No matter what job he took, throughout his life, Stretch always came back to making surfboards until it eventually bcame his career. Photo: SR

The Inertia

“The first board I ever made was a stinger swallow single-fin, kind of like what (Larry) Bertlemann was riding at the time. This is 1978,” William “Stretch” Riedel, the innovative shaper behind Stretch Boards, tells me over the phone. Actually, he made two boards. The other one was a 6’6” round pin, single-fin – for a friend of his. Though he was wielding a planer for the first time at 20 years old, it was far from his introduction to the craft.

When Stretch was growing up in Malibu and learning to surf at Third Point, his father, Mike Riedel (also known as “The Noodle”), was a shaper at Velzy-Jacobs. As such, Stretch’s descriptions of his childhood are casually peppered with brushes against the pillars of the shaping world. His dad’s best friend was Tom Morey. Mickey Muños was one of his babysitters. “I spent time in the shop, but that was sweeping up balsa dust, pathetically,” he says.

There was a brief hiatus from surfing when his family moved to Canoga Park and, from age 11 to 15, Stretch found himself landlocked (“those were the motocross years,” he tells me). As soon as Stretch and his brother could drive, though, they would travel all over, from their home break of Malibu, to Rincon and La Conchita in Ventura, to El Capitan in Santa Barbara.

Then, in 1977, they moved to Gilroy. Things were different in the Bay Area. The Santa Cruz surfers turned up their noses at the 6’0” to 6’6” shortboards the Riedel brothers rode. “The smallest board you could get in Santa Cruz was a 6’8” single-fin,“ Stretch explains. “You would get heckled if you were on anything short. Like, ‘Oh, you’re a kneeboarder.’”

It also didn’t help that he and his brother seemed to get all the waves “We could surf pretty good,” he says, on account of the pair surfing virtually every meaningful wave up and down the Southern California coast. “We came to town on the shorter boards and most lineups we kind of dominated, so we were always getting shit.” The Santa Cruz surfers would hurl insults at the brothers in the lineup, calling them “valley kook” or “L.A. kook,” but they didn’t care.

The real problem was when Stretch finally trashed the twin-fins he’d brought up from LA and needed to replace them. “So I was like, ‘Okay, well, I don’t want to ride these big boards. They don’t work,” he tells me. “Bertlemann and Buttons, that’s all going on at this time. We were skaters also, so we were already trying to do skate-style surfing and, on a 6’8” single fin, it was like, ‘This isn’t going to work, so I’m just going to make my own.’”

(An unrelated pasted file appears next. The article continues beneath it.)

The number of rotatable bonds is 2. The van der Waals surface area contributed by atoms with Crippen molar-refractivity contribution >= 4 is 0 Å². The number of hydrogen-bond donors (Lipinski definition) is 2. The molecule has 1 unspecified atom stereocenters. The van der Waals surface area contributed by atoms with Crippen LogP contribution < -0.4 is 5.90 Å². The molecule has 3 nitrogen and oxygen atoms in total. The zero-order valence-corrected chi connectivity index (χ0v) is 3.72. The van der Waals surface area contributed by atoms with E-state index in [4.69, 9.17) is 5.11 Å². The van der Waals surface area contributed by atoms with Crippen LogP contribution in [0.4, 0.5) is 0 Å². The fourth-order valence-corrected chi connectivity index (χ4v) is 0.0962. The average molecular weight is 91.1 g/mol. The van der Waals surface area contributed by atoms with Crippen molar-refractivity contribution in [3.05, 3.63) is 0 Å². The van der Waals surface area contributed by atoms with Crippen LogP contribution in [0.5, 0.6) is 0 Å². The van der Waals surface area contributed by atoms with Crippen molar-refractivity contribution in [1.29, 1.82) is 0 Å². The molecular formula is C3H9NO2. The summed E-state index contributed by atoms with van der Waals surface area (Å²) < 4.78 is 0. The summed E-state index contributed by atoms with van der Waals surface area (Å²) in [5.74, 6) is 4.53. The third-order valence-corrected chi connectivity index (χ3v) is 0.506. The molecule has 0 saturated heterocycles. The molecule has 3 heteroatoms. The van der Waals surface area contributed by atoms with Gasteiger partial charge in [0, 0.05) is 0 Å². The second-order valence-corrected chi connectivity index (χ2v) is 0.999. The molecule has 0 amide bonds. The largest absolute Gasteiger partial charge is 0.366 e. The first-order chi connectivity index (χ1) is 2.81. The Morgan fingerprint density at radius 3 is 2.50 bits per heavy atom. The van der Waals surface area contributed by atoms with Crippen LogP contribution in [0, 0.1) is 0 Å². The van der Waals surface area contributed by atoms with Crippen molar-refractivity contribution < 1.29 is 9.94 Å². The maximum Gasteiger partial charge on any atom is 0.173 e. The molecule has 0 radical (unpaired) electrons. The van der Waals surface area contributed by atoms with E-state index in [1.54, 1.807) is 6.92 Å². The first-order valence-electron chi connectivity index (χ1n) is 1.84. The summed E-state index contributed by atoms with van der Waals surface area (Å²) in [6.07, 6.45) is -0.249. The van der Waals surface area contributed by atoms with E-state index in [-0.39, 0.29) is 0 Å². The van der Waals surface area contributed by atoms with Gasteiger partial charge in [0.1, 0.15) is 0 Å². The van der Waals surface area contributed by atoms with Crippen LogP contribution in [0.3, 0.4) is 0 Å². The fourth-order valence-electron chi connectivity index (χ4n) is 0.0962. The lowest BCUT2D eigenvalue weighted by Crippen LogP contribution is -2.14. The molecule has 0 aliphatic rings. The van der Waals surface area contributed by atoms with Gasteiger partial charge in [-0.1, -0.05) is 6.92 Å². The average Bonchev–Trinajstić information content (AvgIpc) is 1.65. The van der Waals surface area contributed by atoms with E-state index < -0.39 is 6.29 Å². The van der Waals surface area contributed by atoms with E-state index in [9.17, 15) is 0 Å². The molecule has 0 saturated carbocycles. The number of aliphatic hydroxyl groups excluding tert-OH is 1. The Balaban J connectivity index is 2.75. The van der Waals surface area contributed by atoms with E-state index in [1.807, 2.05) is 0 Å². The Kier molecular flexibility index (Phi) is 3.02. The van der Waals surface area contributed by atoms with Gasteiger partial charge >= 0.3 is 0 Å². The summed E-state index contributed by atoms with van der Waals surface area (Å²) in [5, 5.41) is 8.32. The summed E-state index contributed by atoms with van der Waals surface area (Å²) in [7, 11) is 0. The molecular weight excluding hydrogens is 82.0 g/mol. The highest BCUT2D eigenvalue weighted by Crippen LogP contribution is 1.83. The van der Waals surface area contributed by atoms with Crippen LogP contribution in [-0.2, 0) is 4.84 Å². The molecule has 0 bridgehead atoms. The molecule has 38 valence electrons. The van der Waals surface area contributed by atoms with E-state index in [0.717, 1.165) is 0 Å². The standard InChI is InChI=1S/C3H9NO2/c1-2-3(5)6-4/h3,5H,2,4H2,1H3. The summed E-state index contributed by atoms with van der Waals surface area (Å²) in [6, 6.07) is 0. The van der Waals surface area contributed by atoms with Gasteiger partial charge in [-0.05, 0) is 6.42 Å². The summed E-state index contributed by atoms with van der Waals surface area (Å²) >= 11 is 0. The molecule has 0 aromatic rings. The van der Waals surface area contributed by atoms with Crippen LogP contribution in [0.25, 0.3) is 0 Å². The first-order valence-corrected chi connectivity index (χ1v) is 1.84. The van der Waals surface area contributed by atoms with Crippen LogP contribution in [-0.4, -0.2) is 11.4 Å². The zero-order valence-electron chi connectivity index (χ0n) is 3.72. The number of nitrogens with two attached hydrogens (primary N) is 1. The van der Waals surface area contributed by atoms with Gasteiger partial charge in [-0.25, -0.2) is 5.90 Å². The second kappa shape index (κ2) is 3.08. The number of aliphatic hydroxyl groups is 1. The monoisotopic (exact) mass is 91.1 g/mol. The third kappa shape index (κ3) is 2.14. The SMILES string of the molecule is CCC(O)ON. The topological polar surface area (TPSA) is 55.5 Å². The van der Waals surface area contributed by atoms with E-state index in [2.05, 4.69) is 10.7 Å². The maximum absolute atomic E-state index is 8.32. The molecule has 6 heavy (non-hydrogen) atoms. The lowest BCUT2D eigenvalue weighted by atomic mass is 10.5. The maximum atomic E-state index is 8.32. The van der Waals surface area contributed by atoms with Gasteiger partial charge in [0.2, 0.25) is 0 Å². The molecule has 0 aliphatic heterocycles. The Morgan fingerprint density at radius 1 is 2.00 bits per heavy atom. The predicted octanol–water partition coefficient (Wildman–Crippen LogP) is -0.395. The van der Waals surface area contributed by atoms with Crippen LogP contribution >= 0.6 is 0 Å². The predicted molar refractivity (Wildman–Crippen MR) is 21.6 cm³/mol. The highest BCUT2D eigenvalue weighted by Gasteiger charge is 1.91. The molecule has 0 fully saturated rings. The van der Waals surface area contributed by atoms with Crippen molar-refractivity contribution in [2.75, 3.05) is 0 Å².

He bought two blanks at Monterey Bay Fiberglass and took them back to Morgan Hill. His friend had an old, abandoned trailer that they gutted and made some racks for. Really, they just nailed some pieces of wood together and threw a towel over them. “It was ghetto,” laughs Stretch. “We just went for it.” There were barely even any lights in the trailer, just a fluorescent bulb.

He called up his father for advice. “It was a super short conversation,” he says, “Like, ‘Dad, how do you do this?’” The Noodle walked Stretch through the steps, like Velzy had once done for him. He instructed Stretch to make a cardboard flip template, then transfer it to the blank and plane it into the right shape. He’d have to be careful during that part, though, because he didn’t have an electric planer. All he had was a jack plane, a single-bladed hand tool normally used for woodworking. It wasn’t really the right tool for the job, but it would do.

So Stretch went to work, shaping the templates with the jack plane in the hollowed out trailer, under the fluorescent light. He shaped his friend’s board first, in case something went wrong on the first try.

It surprised him how long it took. “I figured ‘this will take me an hour,’” he remembers. “I think I started at noon and ended at midnight. It was like six hours apiece. I just went straight, full on.” By the end of it he was wrung out. “I gotta go home,” he thought. “I think I’m done.”

He brought them over to Santa Cruz to have them glassed at Tony Mikus Fiberglass, where the boards were given an opaque, light-blue tint. I asked Stretch what he thought, when he held the finished piece in his hands for the first time. “I was stoked, but I have pretty high standards,” he replied. “It was like, ‘Okay, well, I hope they work. They’re a little rough.’”

He was still a ways off from becoming a professional, though. “I think I probably had visions of grandeur at first,” he says. “Then I did it and went, ‘Okay, that was gnarly.’”

So, for five or six years after that, he worked a series of other jobs: electrician, boat builder, cabinetmaker, furniture maker. Jobs where he could work with his hands; always building or making something.

All the while, he continued to make boards for himself, and it was only a matter of time before he was finally pulled back in to the world he had inescapably orbited his entire life. Stretch was born to be a shaper.

Editor’s Note: The Inertia’s Cooper Gegan works with well-known shapers to tell the stories of the first boards they created.


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